Close to six weeks ago I had Victor in my apartment for the evening. Everything was going great, but he was in his ExcerSaucer a little too long and started to cry… kind of like a motor trying to start. So I moved him to his Jolly Jumper, where he started bouncing and seemed as happy as could be. About twenty minutes later he started to cry again. But this time it escalated very fast. So I took him to the couch and changed his mostly dry diaper, but he continued to cry. If anything it got even worse. So I warmed up his bottle, and tried to feed him. He took the bottle like he normally does, but then he threw it away, we did this four or five times. All this time his crying was constant and as loud as I’d ever heard before.
The problem was I was too tired. I couldn’t think beyond the obvious. In my head I had tried everything possible, but the screaming continued. So, for less than a second, I clamped my hand around Victor’s mouth and jaw. Just, in my head, to shut him up so I could think.
I either hurt him a little bit, or shocked him a lot, because he stopped screaming for a second, and then found an entirely new level and octave. It took thirty minutes to calm him down, mostly by walking around my apartment, bouncing him in my arms and singing to him.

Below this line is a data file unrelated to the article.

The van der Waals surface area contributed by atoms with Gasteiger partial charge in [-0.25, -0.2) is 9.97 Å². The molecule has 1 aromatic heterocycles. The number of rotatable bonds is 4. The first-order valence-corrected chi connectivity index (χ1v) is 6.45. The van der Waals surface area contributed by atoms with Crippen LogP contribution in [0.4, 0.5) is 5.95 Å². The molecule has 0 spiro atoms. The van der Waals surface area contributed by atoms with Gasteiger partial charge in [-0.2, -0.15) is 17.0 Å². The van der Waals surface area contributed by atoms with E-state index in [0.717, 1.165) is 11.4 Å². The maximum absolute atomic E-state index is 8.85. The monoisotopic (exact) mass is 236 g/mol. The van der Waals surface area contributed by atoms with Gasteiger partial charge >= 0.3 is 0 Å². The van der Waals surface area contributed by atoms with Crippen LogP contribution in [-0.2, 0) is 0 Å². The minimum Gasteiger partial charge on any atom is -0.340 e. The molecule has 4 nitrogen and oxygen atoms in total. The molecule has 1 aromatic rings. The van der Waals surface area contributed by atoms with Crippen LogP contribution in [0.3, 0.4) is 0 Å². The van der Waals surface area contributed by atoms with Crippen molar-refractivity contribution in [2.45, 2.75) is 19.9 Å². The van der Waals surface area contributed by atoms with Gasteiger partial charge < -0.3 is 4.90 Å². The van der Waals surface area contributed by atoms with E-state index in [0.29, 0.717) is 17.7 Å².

My girlfriend later told me that sometimes baby’s can get cramps from too much exercise which, when she said it, was blindingly obvious, but in that state of mind never would have occurred to me.
My baby got a cramp, and I was too stupid and too tired and too angry at my baby to understand what was going on, and then I made things ten times worse.
I was so scared from his response, and so ashamed of mine, that I could barely look at him for a week after that night.
Since that night, there’s been one instance when the circumstances were slightly similar — I was tired, he was crying and I couldn’t find an immediate reason — but I talked directly to him, and I repeated specific things over and over again. And it helped.
It was like I just had to get through two seconds of being helpless in the face of my son’s discomfort, and just telling him over and over again what we were going to do later, pulled me through.
My psychiatrist asked me if my son was in any danger, and I said “no”. I didn’t grab him, shake or squeeze him, I didn’t interfere with his breathing, and none of those things occurred to me. For less than a second I quickly put my hand over the mouth of a baby who, I found out later, was in pain from cramping.
All the same, I do believe my inability to properly deal with certain emotions needs to be dealt with now, and in detail, because I don’t ever want the lessons taught to me by my family to bleed over into my relationship with my son.
…this appointment was on Friday, August 13. Weird. Our next appointment is Friday, September 3.